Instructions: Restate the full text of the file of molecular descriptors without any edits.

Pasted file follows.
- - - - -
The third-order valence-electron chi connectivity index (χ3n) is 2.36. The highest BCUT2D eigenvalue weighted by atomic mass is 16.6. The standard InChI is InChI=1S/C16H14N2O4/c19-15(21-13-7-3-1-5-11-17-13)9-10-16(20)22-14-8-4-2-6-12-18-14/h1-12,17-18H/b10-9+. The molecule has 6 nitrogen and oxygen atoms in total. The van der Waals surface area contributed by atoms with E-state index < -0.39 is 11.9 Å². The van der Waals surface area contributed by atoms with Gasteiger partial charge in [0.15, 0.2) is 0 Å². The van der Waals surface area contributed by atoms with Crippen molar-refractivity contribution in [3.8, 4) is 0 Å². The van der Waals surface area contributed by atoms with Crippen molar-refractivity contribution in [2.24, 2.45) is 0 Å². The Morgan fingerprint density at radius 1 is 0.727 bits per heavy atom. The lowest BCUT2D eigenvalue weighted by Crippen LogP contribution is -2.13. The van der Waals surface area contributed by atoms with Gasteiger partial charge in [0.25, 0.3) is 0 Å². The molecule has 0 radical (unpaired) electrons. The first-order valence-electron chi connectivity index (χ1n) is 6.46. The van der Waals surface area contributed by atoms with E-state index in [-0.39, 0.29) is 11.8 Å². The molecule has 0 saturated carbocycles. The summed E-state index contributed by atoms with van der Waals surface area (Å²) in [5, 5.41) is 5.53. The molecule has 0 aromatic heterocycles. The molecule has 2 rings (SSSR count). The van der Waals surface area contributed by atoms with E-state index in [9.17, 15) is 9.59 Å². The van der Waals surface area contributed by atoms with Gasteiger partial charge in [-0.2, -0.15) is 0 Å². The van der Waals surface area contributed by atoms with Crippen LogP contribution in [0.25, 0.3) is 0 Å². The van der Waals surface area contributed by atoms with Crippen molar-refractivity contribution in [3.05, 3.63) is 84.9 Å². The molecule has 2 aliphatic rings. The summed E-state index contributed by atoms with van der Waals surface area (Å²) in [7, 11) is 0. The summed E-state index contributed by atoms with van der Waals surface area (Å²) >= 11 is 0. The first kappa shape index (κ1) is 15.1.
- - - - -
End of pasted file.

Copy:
The third-order valence-electron chi connectivity index (χ3n) is 2.36. The highest BCUT2D eigenvalue weighted by atomic mass is 16.6. The standard InChI is InChI=1S/C16H14N2O4/c19-15(21-13-7-3-1-5-11-17-13)9-10-16(20)22-14-8-4-2-6-12-18-14/h1-12,17-18H/b10-9+. The molecule has 6 nitrogen and oxygen atoms in total. The van der Waals surface area contributed by atoms with E-state index < -0.39 is 11.9 Å². The van der Waals surface area contributed by atoms with Gasteiger partial charge in [0.15, 0.2) is 0 Å². The van der Waals surface area contributed by atoms with Crippen molar-refractivity contribution in [3.8, 4) is 0 Å². The van der Waals surface area contributed by atoms with Crippen molar-refractivity contribution in [2.24, 2.45) is 0 Å². The Morgan fingerprint density at radius 1 is 0.727 bits per heavy atom. The lowest BCUT2D eigenvalue weighted by Crippen LogP contribution is -2.13. The van der Waals surface area contributed by atoms with Gasteiger partial charge in [0.25, 0.3) is 0 Å². The molecule has 0 radical (unpaired) electrons. The first-order valence-electron chi connectivity index (χ1n) is 6.46. The van der Waals surface area contributed by atoms with E-state index in [-0.39, 0.29) is 11.8 Å². The molecule has 0 saturated carbocycles. The summed E-state index contributed by atoms with van der Waals surface area (Å²) in [5, 5.41) is 5.53. The molecule has 0 aromatic heterocycles. The molecule has 2 rings (SSSR count). The van der Waals surface area contributed by atoms with E-state index in [9.17, 15) is 9.59 Å². The van der Waals surface area contributed by atoms with Gasteiger partial charge in [-0.2, -0.15) is 0 Å². The van der Waals surface area contributed by atoms with Crippen LogP contribution in [0.25, 0.3) is 0 Å². The van der Waals surface area contributed by atoms with Crippen molar-refractivity contribution in [3.05, 3.63) is 84.9 Å². The molecule has 2 aliphatic rings. The summed E-state index contributed by atoms with van der Waals surface area (Å²) in [7, 11) is 0. The summed E-state index contributed by atoms with van der Waals surface area (Å²) >= 11 is 0. The first kappa shape index (κ1) is 15.1.